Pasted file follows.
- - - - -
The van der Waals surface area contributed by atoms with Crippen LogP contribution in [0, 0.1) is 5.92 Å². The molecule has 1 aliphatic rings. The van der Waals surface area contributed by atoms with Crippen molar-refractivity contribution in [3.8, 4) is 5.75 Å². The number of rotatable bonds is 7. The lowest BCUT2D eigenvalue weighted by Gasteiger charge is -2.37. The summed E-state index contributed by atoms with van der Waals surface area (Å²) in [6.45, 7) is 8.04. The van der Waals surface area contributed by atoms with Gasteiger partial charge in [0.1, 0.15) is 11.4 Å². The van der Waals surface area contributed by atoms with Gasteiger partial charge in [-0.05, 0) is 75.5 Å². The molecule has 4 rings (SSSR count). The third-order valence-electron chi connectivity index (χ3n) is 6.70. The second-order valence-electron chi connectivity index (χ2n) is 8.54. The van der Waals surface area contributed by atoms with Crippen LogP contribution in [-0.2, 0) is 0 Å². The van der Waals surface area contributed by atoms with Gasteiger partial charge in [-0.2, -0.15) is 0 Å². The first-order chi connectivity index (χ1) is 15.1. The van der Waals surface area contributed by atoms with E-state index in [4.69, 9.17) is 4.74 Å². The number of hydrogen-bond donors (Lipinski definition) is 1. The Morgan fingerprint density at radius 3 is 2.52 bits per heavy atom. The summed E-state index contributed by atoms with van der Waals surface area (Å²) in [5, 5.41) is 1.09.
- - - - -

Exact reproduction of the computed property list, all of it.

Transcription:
The van der Waals surface area contributed by atoms with Crippen LogP contribution in [0, 0.1) is 5.92 Å². The molecule has 1 aliphatic rings. The van der Waals surface area contributed by atoms with Crippen molar-refractivity contribution in [3.8, 4) is 5.75 Å². The number of rotatable bonds is 7. The lowest BCUT2D eigenvalue weighted by Gasteiger charge is -2.37. The summed E-state index contributed by atoms with van der Waals surface area (Å²) in [6.45, 7) is 8.04. The van der Waals surface area contributed by atoms with Gasteiger partial charge in [0.1, 0.15) is 11.4 Å². The van der Waals surface area contributed by atoms with Gasteiger partial charge in [-0.05, 0) is 75.5 Å². The molecule has 4 rings (SSSR count). The third-order valence-electron chi connectivity index (χ3n) is 6.70. The second-order valence-electron chi connectivity index (χ2n) is 8.54. The van der Waals surface area contributed by atoms with Crippen LogP contribution in [-0.2, 0) is 0 Å². The van der Waals surface area contributed by atoms with Gasteiger partial charge in [-0.2, -0.15) is 0 Å². The first-order chi connectivity index (χ1) is 15.1. The van der Waals surface area contributed by atoms with E-state index in [4.69, 9.17) is 4.74 Å². The number of hydrogen-bond donors (Lipinski definition) is 1. The Morgan fingerprint density at radius 3 is 2.52 bits per heavy atom. The summed E-state index contributed by atoms with van der Waals surface area (Å²) in [5, 5.41) is 1.09.